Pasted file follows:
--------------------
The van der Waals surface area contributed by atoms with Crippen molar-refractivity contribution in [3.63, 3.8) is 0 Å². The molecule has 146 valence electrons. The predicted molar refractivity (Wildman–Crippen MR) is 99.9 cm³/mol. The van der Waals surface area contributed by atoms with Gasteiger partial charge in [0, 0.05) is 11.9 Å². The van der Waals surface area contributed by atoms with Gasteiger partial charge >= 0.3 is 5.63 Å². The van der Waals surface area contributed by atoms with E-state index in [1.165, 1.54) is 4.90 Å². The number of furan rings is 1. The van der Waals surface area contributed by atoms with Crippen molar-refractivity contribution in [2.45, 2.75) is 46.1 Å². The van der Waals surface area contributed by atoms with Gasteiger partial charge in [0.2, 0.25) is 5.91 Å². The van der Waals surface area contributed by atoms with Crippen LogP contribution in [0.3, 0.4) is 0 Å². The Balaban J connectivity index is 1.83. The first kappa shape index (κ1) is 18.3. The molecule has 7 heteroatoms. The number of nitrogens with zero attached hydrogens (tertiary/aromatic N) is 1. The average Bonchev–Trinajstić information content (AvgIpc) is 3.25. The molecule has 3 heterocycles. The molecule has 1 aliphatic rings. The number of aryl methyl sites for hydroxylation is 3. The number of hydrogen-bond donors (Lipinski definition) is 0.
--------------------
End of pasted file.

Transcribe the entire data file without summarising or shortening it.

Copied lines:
The van der Waals surface area contributed by atoms with Crippen molar-refractivity contribution in [3.63, 3.8) is 0 Å². The molecule has 146 valence electrons. The predicted molar refractivity (Wildman–Crippen MR) is 99.9 cm³/mol. The van der Waals surface area contributed by atoms with Gasteiger partial charge in [0, 0.05) is 11.9 Å². The van der Waals surface area contributed by atoms with Gasteiger partial charge >= 0.3 is 5.63 Å². The van der Waals surface area contributed by atoms with E-state index in [1.165, 1.54) is 4.90 Å². The number of furan rings is 1. The van der Waals surface area contributed by atoms with Crippen molar-refractivity contribution in [2.45, 2.75) is 46.1 Å². The van der Waals surface area contributed by atoms with Gasteiger partial charge in [0.2, 0.25) is 5.91 Å². The van der Waals surface area contributed by atoms with Crippen LogP contribution in [0.3, 0.4) is 0 Å². The Balaban J connectivity index is 1.83. The first kappa shape index (κ1) is 18.3. The molecule has 7 heteroatoms. The number of nitrogens with zero attached hydrogens (tertiary/aromatic N) is 1. The average Bonchev–Trinajstić information content (AvgIpc) is 3.25. The molecule has 3 heterocycles. The molecule has 1 aliphatic rings. The number of aryl methyl sites for hydroxylation is 3. The number of hydrogen-bond donors (Lipinski definition) is 0.